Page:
“The majority of our (decorative concrete) inventory is in our warehouse area,” admits Jeff Patterson of Muller Construction Supply in San Jose, Calif.
Muller offers a complete line of concrete accessories at four northern California locations. Its largely contractor customer base wants everything from tools and power equipment to safety supplies and concrete mixes and grout. There’s simply no room to properly showcase the company’s decorative concrete offerings, including the sealers, water-based stains, dust-on color and dust-on release agents that are its top sellers within the category. And there’s little incentive to do so, since such a low percentage of store sales comes from walk-in retail trade.
But Patterson makes the best of the situation. “We’ve got photo displays up front, along with 12-by-12 samples of stamped and treated concrete. We try to grab as much attention as possible.”
That’s the key to making the most of the space you have and adapting the visual mindset of a retailer, even if the bulk of your business is with contractors.
Get creative. You might not be able to justify giving shelf space to everything you carry within the DC category, but make the setting as inviting as possible. Or at least try to prominently display your manufacturers’ POP material. It could make a difference in your bottom line.
If you need further incentive, think of your contractors’ potential as sales agents to home and building owners. One of Jobsite Supply’s competitors in the Indianapolis area is an installer/distributor with a location that makes contractors hesitant to send their clients there, McCreery says. That’s spurred him to make general customer appeal something of a New Year’s resolution. “Our goal is to expand and upgrade our building and create a much nicer display area,” he says. “We want to support our contractors and create an environment where local end-users feel comfortable coming and where contractors feel comfortable sending them.”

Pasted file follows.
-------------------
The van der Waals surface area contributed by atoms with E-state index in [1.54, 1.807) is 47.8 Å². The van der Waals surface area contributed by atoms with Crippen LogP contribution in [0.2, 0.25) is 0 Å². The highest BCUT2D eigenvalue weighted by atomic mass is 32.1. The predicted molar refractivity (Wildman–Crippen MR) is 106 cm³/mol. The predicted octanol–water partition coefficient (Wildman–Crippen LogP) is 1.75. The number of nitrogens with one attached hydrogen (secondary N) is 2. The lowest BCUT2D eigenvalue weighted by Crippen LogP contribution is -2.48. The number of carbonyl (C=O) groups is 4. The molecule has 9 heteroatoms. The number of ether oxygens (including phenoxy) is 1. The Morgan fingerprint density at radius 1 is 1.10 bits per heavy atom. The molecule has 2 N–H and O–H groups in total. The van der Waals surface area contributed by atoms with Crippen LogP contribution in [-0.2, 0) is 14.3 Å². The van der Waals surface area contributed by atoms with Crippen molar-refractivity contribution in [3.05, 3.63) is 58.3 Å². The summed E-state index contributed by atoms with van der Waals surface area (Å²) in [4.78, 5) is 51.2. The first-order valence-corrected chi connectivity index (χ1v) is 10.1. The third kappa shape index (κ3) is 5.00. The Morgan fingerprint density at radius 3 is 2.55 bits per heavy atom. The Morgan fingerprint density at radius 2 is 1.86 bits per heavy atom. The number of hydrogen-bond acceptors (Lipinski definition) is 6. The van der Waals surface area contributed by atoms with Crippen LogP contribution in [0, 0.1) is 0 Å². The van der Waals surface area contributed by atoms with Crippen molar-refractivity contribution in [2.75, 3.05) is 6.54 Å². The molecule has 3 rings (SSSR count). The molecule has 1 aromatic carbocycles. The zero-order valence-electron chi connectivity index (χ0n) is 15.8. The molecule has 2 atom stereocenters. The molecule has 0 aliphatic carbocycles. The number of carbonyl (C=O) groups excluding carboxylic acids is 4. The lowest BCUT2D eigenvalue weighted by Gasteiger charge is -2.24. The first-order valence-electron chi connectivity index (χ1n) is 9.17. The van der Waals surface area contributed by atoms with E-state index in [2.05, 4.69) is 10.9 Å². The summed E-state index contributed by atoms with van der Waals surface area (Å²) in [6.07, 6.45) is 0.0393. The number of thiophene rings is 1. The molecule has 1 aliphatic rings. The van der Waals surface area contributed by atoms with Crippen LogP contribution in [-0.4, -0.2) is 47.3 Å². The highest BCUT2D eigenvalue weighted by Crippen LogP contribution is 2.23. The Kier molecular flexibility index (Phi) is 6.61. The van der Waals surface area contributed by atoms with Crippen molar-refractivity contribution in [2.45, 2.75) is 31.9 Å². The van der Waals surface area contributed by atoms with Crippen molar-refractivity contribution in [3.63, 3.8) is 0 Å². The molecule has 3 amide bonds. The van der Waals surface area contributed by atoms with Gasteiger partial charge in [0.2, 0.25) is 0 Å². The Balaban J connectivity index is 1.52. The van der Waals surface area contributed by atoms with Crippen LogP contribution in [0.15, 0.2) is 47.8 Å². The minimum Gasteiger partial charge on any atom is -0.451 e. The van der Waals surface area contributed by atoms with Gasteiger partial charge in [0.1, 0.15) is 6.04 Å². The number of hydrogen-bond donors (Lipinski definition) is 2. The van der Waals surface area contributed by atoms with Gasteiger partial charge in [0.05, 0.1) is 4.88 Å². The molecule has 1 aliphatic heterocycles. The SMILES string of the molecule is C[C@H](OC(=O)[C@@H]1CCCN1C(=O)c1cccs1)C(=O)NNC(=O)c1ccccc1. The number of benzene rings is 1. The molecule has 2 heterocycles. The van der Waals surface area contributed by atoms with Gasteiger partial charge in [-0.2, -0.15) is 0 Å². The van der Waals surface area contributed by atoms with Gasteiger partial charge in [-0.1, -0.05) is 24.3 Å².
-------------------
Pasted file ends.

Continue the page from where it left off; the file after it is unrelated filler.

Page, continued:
Ahead of the concrete curve
It’s vital to keep up with industry trends and technology and to stock what’s intriguing your customers – even before they know it. So when it comes to decorative concrete, wise suppliers will stay educated and make sure employees know what they’re selling.
One way to stay ahead of the curve is to piggyback on the positive publicity generated by the nation’s growing eco-friendly movement by carrying a full line of “green” decorative concrete products.
“We’re seeing more of a focus on green building and LEED (Leadership in Energy and Environmental Design) practices,” says McCreery. “Customers are asking for products like low-VOC water-based stains, so we carry them.”
Bright, vibrant color is another trend worth exploiting – at least in most markets. “While color is very popular in California, the earth tones seem to be more accepted (in Indianapolis),” McCreery says.
In any case, he is ready if West Coast style should make its way to the heartland. “In general,” he says, “if it’s on a color hardener chart, we’ve got it.”